Insights Into Creating Your Taproom’s Perception

Your brewery’s brand isn’t just the logo. It can be all the thoughts, feelings and associations that a consumer has about you said Rhinegeist Brewery’s Greg Althoff.

“Yes, it’s your logo, but it’s your website. It’s the way you answer the phone. It’s the music that you play in your taproom,” said the Cincinnati brewery’s Creative Director to brewery owners and employees gathered at the 2020 Ohio Craft Brewers Association in February. “All of this stuff works together. It gives somebody an impression about you and your business.”

Althoff shared some insights into what helps Rhinegeist — one of the fastest-growing craft breweries since opening about seven years ago — connect with consumers through its logo, consumer experience, and intentional-driven perception. Here are a few of his tips (look for another part with his insights next week) on improving your brewery’s taproom branding:

  • The place you want to be: Digging deep to find inspiration in what you love can lead to your taproom’s identity and it can build your tribe of followers. Althoff gave the example of someone that is a couch potato and loves to binge Netflix and eating chips. “If you were a couch potato, you might fill your taproom with really comfy couches. You’d host activities like Nintendo bowling tournaments or even Netflix binge-watching sessions. You could brew super crushable beers, the kind you have during a marathon gaming session. If you dig deep and find what you’re really into, I promise that you can find something interesting. It takes a little bit of self-reflection, a little bit of meditation to get to what’s inside of you and how you project that to the outside world. There’s gonna be people out there that are into the same things that you are that’s just how we are as people. What was your couch potato brewery will become their awesome place to chill.”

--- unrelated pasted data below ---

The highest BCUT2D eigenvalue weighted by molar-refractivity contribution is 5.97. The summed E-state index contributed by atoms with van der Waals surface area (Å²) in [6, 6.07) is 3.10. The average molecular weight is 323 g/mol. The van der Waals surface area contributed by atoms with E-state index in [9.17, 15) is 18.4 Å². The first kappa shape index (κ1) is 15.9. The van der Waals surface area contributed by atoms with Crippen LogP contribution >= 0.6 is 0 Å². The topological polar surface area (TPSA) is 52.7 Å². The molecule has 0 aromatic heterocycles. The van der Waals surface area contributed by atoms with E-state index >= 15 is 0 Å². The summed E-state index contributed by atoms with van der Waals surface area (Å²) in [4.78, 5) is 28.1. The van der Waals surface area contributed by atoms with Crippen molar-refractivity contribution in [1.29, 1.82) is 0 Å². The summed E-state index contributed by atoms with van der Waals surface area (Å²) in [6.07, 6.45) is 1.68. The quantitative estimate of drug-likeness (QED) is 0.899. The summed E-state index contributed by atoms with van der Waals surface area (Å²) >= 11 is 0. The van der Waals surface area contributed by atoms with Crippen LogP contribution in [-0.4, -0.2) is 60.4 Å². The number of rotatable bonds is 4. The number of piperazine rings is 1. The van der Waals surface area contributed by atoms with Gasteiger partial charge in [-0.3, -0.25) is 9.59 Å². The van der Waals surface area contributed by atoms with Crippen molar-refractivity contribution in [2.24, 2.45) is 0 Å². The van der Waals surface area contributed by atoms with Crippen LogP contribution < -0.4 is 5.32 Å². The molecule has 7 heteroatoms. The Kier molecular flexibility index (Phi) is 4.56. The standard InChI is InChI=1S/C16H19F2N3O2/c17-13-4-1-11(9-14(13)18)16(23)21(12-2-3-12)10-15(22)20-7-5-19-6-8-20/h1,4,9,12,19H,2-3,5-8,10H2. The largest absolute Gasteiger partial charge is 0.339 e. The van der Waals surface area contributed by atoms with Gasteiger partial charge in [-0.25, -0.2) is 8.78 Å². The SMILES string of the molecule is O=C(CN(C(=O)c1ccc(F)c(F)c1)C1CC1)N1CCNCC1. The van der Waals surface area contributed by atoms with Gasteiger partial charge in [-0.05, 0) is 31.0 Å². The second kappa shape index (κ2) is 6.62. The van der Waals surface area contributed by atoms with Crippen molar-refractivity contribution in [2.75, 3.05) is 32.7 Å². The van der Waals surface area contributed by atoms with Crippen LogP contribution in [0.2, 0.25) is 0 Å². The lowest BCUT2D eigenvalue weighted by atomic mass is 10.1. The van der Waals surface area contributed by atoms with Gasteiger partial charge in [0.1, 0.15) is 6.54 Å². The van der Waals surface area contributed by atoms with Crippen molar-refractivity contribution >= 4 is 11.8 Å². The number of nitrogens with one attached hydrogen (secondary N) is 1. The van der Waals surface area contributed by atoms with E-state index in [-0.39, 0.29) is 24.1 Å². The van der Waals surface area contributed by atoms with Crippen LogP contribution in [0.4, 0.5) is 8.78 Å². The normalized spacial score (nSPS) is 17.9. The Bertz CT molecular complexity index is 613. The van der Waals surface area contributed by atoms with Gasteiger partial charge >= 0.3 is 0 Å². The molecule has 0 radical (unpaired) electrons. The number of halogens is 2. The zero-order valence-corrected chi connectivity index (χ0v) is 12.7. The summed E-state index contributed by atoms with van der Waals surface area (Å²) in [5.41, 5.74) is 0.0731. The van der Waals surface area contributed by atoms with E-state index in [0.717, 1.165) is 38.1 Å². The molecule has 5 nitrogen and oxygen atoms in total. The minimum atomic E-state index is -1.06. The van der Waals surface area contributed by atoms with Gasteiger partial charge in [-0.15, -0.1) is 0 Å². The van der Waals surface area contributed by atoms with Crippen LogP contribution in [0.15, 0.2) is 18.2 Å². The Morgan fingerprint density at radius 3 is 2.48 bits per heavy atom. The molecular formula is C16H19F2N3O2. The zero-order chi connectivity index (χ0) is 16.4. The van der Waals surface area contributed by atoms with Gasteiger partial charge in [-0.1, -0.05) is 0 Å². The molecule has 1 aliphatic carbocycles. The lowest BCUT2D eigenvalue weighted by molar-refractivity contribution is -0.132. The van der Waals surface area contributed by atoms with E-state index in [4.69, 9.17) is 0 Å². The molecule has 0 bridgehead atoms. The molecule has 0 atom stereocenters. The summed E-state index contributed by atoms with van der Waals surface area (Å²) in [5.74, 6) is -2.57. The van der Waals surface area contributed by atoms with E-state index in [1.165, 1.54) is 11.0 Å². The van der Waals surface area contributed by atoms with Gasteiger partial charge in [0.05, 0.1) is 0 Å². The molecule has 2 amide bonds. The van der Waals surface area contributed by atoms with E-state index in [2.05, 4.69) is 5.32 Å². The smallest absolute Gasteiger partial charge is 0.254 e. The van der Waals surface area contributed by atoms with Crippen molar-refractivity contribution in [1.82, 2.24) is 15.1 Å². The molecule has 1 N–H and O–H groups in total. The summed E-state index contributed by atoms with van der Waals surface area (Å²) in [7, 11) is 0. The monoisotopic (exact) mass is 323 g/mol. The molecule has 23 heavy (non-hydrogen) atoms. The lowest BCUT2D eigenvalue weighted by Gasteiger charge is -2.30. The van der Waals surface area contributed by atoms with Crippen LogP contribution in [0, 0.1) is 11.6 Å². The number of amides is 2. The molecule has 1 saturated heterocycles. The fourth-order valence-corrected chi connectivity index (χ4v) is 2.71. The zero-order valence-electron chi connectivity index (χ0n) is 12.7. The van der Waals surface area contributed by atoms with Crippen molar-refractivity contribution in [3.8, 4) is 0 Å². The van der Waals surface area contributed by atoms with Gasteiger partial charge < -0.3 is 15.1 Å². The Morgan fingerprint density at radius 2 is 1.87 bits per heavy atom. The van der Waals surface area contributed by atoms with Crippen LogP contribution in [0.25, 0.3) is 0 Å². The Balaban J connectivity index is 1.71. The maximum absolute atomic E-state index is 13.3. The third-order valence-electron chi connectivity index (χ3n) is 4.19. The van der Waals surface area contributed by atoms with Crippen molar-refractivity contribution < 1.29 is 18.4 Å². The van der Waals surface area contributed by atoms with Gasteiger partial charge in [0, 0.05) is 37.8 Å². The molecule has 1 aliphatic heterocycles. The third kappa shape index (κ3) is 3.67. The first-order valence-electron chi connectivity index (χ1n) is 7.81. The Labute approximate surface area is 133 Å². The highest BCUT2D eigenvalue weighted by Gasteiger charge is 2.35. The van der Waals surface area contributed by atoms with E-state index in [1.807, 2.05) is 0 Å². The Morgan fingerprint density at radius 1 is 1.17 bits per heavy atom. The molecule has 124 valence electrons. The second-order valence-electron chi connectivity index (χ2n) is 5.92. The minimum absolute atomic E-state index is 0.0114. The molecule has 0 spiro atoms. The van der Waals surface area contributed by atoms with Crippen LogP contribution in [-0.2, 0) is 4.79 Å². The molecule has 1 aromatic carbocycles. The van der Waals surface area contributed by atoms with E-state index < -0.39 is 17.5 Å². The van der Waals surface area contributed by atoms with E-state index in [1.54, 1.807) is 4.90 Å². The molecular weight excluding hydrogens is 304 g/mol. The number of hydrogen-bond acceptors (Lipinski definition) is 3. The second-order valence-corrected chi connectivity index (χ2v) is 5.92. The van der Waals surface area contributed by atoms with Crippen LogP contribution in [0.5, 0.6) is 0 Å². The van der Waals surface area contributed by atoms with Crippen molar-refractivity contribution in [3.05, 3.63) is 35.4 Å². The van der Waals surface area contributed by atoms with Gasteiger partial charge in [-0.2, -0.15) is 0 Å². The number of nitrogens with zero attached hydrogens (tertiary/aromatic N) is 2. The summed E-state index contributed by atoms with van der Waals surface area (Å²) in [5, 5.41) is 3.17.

• They are constantly silently judging you: Just like a top-notch job interview, looking nice, having a resume on nice paper and speaking proper was all-important. Well, each customer is an interview, so treat it as such. “Everything you do, the way you answer the phone, the way you respond to feedback, the way you handle mistakes. The design of your T-shirts, the style of your tap handles are being watched and judged so that they can form an opinion of you. I’m not here to tell you that it’s fair. We all do it as people. Every single one of us is caught in a constant state of a judgment of all the stimulus that surrounds us. We have too much going on in our lives to taste each beer and give every single brewery its fair do. We make quick decisions every day based on nothing more than how something looks. So pay attention to this, you’re interviewing with your consumers every day.”

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